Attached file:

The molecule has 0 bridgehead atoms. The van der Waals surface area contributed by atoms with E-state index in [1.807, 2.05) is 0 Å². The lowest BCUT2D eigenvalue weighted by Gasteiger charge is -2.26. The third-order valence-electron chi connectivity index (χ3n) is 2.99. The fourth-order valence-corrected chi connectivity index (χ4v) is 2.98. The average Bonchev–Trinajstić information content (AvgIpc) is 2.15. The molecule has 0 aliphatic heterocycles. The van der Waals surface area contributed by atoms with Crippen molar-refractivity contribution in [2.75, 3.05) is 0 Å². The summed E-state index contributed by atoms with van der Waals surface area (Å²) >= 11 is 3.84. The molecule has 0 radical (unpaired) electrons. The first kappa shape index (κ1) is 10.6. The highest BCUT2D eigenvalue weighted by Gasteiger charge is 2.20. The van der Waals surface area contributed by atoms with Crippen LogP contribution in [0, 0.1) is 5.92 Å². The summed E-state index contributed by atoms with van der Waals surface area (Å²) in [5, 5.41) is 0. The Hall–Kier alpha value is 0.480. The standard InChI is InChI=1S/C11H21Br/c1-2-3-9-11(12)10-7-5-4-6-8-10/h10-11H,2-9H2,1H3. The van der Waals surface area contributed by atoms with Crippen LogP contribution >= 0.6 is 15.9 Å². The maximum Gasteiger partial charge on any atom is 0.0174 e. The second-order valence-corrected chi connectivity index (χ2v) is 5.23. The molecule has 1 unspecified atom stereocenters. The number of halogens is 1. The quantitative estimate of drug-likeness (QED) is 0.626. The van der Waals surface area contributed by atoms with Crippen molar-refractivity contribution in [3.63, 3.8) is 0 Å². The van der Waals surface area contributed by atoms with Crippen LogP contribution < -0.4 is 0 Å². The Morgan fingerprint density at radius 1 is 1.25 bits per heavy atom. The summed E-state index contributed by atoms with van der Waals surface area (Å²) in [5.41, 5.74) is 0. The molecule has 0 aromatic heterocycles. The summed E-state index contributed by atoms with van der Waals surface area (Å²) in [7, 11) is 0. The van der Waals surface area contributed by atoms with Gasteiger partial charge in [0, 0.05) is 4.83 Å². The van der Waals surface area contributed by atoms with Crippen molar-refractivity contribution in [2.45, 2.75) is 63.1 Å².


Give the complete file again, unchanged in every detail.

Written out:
The molecule has 0 bridgehead atoms. The van der Waals surface area contributed by atoms with E-state index in [1.807, 2.05) is 0 Å². The lowest BCUT2D eigenvalue weighted by Gasteiger charge is -2.26. The third-order valence-electron chi connectivity index (χ3n) is 2.99. The fourth-order valence-corrected chi connectivity index (χ4v) is 2.98. The average Bonchev–Trinajstić information content (AvgIpc) is 2.15. The molecule has 0 aliphatic heterocycles. The van der Waals surface area contributed by atoms with Crippen molar-refractivity contribution in [2.75, 3.05) is 0 Å². The summed E-state index contributed by atoms with van der Waals surface area (Å²) >= 11 is 3.84. The molecule has 0 radical (unpaired) electrons. The first kappa shape index (κ1) is 10.6. The highest BCUT2D eigenvalue weighted by Gasteiger charge is 2.20. The van der Waals surface area contributed by atoms with Crippen LogP contribution in [0, 0.1) is 5.92 Å². The summed E-state index contributed by atoms with van der Waals surface area (Å²) in [5, 5.41) is 0. The Hall–Kier alpha value is 0.480. The standard InChI is InChI=1S/C11H21Br/c1-2-3-9-11(12)10-7-5-4-6-8-10/h10-11H,2-9H2,1H3. The van der Waals surface area contributed by atoms with Crippen LogP contribution >= 0.6 is 15.9 Å². The maximum Gasteiger partial charge on any atom is 0.0174 e. The second-order valence-corrected chi connectivity index (χ2v) is 5.23. The molecule has 1 unspecified atom stereocenters. The number of halogens is 1. The quantitative estimate of drug-likeness (QED) is 0.626. The van der Waals surface area contributed by atoms with Crippen molar-refractivity contribution in [3.63, 3.8) is 0 Å². The van der Waals surface area contributed by atoms with Crippen LogP contribution < -0.4 is 0 Å². The Morgan fingerprint density at radius 1 is 1.25 bits per heavy atom. The summed E-state index contributed by atoms with van der Waals surface area (Å²) in [5.41, 5.74) is 0. The molecule has 0 aromatic heterocycles. The summed E-state index contributed by atoms with van der Waals surface area (Å²) in [7, 11) is 0. The van der Waals surface area contributed by atoms with Gasteiger partial charge in [0, 0.05) is 4.83 Å². The van der Waals surface area contributed by atoms with Crippen molar-refractivity contribution in [2.45, 2.75) is 63.1 Å².